A Novel Methodology to Recognize Drivers’ Distraction using Support Vector Machine Classifier

  • J. Mary Dallfin Bruxella, Dr. J.K.Kanimozhi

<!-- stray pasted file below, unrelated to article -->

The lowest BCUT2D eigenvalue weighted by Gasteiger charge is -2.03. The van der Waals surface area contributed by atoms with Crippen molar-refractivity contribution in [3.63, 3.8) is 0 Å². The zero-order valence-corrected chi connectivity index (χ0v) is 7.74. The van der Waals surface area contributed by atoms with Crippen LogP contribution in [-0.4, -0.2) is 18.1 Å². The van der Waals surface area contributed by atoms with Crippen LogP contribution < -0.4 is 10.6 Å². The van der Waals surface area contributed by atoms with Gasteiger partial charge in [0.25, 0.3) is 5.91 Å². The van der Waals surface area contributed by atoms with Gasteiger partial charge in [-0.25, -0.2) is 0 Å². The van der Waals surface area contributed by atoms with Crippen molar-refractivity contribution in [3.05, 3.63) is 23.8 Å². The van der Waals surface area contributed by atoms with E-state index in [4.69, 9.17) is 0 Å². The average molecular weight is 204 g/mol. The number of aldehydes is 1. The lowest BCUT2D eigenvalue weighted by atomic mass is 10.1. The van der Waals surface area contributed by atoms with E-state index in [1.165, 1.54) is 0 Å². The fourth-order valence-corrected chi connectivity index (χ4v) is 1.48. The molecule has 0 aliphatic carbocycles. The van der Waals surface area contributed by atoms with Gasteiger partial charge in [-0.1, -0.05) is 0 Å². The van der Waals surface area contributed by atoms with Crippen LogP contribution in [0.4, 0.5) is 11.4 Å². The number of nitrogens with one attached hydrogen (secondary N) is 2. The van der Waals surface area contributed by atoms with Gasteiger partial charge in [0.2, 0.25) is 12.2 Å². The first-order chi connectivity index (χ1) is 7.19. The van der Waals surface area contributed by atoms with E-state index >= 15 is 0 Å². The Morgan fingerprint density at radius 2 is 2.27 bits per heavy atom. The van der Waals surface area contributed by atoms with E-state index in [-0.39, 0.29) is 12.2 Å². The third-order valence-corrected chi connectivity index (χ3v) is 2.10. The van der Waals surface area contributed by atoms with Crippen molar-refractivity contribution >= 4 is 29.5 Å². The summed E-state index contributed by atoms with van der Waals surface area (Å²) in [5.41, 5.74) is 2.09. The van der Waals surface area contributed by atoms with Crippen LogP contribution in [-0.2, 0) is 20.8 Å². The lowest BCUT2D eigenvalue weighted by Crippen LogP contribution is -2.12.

Monitoring driver fatigue, inattention, and lack of sleep is very important in preventing motor vehicles accidents. An efficient system for automatic driver vigilance should make use of physiological, behavioral and car measurements. The driver distraction system is often performed by supervised classifiers, which require an adequate amount of labeled instances to train the classifier. All of these classifiers depend upon the quality and quantity of the training set used to train the classifier, whose reliability is a fundamental issue for an accurate mapping of the investigated area. Support Vector Machines (SVMs) are one of the successful classifier applied for driver inattention detection applications. SVMs are nonparametric statistical approaches for addressing supervised classification and regression problems. Therefore, there is no assumption made on the underlying data distribution. In the original formulation of SVMs, the method is presented with a set of data samples, and the SVM training algorithm aims to determine a hyperplane that linearly divides the data set into two classes. The term optimal separating hyperplane is used to refer to the decision boundary that minimizes misclassification attained during the training phase. Learning refers to finding an optimal decision boundary to separate the training patterns and then to separate test data under the same configuration. The crucial part for any kernel-based technique, including SVMs, is the proper definition of a kernel function that accurately reflects the similarity among samples. This research work addresses two problems of SVM, one is the kernel function selection and the other is the training time. A convex-hull and geometry based SVMs is proposed here for driver distraction detection. The proposed Convex-hull & Geometry based SVM (CG-SVM) doesn't require a kernel function and a training time too. In this way, the complexity of SVM is much reduced while preserving the driver distraction detection accuracy. The performance of the proposed CG-SVM is studied with the Ford challenge driver distraction database received from 2011 International Joint Conference on Neural Networks.